Beginners question regarding AsEnumerable()

Matthieu

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I'm following a EF Core (beginners) course and there is something I don't understand.
Below you can find the most important classes of a little excercise we got, to get to know EF core and the intent.

Student:
public class Student
    {
        public int StudentId { get; set; }
        public string Firstname { get; set; }
        public string Lastname { get; set; }

        public Student(string firstname, string lastname)
        {
            Firstname = firstname;
            Lastname = lastname;
        }
    }

EfTestDbContext:
public class EfTestDbContext : DbContext
    {
        public DbSet<Student> Students { get; set; }

        public EfTestDbContext()
        {
            EfTestInitializer.Initialize(this, true);
        }
        
        protected override void OnConfiguring(DbContextOptionsBuilder optionsBuilder)
        {
            if (!optionsBuilder.IsConfigured)
            {
                optionsBuilder.UseSqlite("Data Source = EF_TEST.db")
                    .UseLoggerFactory(LoggerFactory.Create(builder => builder.AddDebug()));
            }
        }
    }

EfTestInitializer:
public class EfTestInitializer
    {
        public static void Initialize(EfTestDbContext context, bool dropAndCreateDatabase = false)
        {
            if (dropAndCreateDatabase)
            {
                context.Database.EnsureDeleted();
            }

            if (context.Database.EnsureCreated())
            {
                Seed(context);
            }
        }
        
        private static void Seed(EfTestDbContext context)
        {
            Student s1 = new Student("M", "S");
            Student s2 = new Student("A", "S");

            context.Students.Add(s1);
            context.Students.Add(s2);

            context.SaveChanges();
        }
    }

Irepository:
public interface IRepository
    {
        IEnumerable<Student> ReadAllStudents();
    }

Repository:
 public class Repository : IRepository
    {
        private EfTestDbContext context;

        public Repository()
        {
            context = new EfTestDbContext();
        }

        public IEnumerable<Student> ReadAllStudents()
        {
            return context.Students.AsEnumerable();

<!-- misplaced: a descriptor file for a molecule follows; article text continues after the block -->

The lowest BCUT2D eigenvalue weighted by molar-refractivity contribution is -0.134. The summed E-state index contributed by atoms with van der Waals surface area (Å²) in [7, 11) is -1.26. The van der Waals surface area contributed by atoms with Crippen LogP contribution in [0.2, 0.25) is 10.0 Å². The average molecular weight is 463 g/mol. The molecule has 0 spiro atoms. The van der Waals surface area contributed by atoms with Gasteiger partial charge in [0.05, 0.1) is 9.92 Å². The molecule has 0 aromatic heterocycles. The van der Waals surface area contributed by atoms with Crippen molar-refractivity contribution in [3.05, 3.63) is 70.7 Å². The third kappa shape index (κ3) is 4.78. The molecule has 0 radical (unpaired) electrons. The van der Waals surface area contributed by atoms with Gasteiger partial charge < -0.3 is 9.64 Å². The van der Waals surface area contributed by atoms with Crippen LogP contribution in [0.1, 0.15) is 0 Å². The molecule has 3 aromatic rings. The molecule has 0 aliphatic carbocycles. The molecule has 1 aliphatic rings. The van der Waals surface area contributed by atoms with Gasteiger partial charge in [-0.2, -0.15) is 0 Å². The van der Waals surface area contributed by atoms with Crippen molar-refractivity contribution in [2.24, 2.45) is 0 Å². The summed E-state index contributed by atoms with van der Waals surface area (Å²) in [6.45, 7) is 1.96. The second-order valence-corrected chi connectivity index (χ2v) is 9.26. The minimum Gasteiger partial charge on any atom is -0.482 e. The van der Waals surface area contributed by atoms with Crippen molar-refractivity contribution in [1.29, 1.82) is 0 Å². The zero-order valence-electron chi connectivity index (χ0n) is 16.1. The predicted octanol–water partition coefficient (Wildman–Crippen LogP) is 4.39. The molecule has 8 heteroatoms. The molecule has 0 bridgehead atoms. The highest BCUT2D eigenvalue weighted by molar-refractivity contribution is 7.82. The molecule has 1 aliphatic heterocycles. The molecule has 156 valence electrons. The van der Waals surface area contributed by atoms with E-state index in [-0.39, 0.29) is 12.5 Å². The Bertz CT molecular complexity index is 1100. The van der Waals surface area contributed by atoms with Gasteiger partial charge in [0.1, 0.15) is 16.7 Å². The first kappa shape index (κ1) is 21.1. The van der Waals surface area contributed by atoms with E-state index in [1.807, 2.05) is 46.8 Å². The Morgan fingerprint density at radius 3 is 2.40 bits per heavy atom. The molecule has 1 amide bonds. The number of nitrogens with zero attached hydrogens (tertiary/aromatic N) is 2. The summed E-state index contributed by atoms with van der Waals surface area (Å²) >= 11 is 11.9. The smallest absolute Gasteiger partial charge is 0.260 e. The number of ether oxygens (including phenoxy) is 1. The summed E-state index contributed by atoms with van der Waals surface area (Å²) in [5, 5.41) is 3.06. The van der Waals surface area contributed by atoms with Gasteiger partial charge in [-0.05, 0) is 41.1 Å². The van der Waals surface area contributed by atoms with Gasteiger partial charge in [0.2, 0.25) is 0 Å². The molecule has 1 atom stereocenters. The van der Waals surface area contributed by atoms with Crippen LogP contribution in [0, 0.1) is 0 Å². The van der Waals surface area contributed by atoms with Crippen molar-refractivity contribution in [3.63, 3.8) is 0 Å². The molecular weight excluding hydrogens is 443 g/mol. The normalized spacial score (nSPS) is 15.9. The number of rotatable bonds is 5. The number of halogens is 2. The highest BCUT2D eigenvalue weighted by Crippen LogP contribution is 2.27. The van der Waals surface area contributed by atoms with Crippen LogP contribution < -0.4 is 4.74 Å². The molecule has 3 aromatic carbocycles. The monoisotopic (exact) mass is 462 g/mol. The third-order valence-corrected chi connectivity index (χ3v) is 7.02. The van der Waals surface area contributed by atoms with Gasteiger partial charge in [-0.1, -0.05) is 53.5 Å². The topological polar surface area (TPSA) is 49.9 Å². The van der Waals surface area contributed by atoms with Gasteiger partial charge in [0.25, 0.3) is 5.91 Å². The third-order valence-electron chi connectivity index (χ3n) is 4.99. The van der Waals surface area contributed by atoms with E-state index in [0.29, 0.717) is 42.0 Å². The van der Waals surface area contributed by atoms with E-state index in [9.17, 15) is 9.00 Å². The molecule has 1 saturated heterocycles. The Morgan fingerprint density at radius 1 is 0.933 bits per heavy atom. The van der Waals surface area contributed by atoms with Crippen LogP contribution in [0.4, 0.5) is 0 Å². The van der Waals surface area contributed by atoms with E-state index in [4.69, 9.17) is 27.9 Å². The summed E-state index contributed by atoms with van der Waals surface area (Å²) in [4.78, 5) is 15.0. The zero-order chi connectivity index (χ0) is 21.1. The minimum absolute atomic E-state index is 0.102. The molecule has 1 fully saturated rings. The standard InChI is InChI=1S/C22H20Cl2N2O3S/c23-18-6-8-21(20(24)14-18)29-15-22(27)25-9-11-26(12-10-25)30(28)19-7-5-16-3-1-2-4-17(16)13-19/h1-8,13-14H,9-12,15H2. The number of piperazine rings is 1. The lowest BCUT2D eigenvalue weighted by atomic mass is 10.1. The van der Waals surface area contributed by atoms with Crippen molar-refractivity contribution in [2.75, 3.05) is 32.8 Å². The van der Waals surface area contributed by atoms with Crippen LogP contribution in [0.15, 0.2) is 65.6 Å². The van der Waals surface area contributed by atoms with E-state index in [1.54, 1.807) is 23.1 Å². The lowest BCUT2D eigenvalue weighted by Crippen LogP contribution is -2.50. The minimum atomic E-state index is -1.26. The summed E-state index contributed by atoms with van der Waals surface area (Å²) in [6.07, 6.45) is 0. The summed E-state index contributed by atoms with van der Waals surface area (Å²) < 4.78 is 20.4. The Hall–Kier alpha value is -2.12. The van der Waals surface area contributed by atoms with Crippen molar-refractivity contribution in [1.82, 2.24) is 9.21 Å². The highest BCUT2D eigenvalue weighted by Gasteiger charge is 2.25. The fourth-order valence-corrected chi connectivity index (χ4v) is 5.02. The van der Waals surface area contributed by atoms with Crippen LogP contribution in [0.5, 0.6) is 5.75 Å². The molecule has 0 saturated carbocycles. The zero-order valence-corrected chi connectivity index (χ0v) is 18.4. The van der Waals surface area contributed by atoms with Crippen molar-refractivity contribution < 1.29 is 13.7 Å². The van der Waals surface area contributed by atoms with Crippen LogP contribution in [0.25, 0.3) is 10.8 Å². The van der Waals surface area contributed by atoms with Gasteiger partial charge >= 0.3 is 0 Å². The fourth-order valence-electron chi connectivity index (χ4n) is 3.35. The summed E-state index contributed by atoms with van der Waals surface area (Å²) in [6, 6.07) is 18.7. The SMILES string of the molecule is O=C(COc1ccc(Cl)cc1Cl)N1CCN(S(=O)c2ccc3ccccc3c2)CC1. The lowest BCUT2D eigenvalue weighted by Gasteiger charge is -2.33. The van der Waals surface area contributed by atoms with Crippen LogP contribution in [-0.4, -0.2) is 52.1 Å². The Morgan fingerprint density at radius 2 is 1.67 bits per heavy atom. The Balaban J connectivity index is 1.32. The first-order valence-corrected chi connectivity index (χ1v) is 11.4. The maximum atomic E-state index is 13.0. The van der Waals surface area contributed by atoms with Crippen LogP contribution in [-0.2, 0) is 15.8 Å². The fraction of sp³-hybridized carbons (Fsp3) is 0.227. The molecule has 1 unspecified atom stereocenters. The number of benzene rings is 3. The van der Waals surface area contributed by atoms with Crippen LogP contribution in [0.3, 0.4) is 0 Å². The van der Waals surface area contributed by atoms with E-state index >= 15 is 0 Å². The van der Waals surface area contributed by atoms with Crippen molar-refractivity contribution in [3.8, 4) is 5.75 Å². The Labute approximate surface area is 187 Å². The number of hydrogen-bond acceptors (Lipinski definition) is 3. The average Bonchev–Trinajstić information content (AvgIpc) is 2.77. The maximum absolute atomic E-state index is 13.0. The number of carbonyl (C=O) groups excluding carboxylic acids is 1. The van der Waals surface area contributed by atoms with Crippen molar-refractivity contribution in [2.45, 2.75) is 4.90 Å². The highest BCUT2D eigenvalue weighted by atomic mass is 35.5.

}
    }

Program:
class Program
    {
        private static readonly IRepository Repository = new Repository();
        
        static void Main(string[] args)
        {
            ShowAllStudents();
        }

        private static void ShowAllStudents()
        {
            Console.WriteLine(Repository.CountAllStudents());
        }
    }

In the body of the ReadAllStudents method under the Repository class, there is a done return of the Student DbSet with an AsEnumerable. But why should I even place AsEnumerable?
Isn't it already an Enumerable even without the AsEnumerable? with or without the result and the used query is the same...

Thanks for helping me out!
 

jmcilhinney

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I would think that the AsEnumerable call actually limits the functionality available. Yes, the DbSet<Student> does implement IEnumerable<Student> but the class provides much more functionality besides. By calling AsEnumerable, you actually get a different type that provides only the specific functionality of being able to be enumerated. Basically, the caller of that code is limited to ONLY the functionality of IEnumerable<Student> and prevented from accessing the rest of the functionality of DbSet<Student>.
 

Skydiver

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Try out your hypothesis. Does it still compile if you take it out?

If it does work, some people like being explicit, like putting private or this. even when it isn't needed. :) Seriously, though, the main job of a developer when writing code is to communicate ideas to other developers -- it just so happens that the computers can execute the steps embodied in those ideas as well.
 

jmcilhinney

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I just took a look at the implementation of that method and it really does nothing. It's really just a cast:
C#:
/// <summary>Returns the input typed as <see cref="T:System.Collections.Generic.IEnumerable`1" />.</summary>
/// <param name="source">The sequence to type as <see cref="T:System.Collections.Generic.IEnumerable`1" />.</param>
/// <typeparam name="TSource">The type of the elements of <paramref name="source" />.</typeparam>
/// <returns>The input sequence typed as <see cref="T:System.Collections.Generic.IEnumerable`1" />.</returns>
[__DynamicallyInvokable]
public static IEnumerable<TSource> AsEnumerable<TSource>(
  this IEnumerable<TSource> source)
{
  return source;
}
 

Skydiver

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From the executable code side, you don't need it. For expressing intention, it is useful.

It's like making the intentional choice between a for, while, do-while, or a foreach loop. There is something that you want to tell the next person reading the code based on how you write your code.
 
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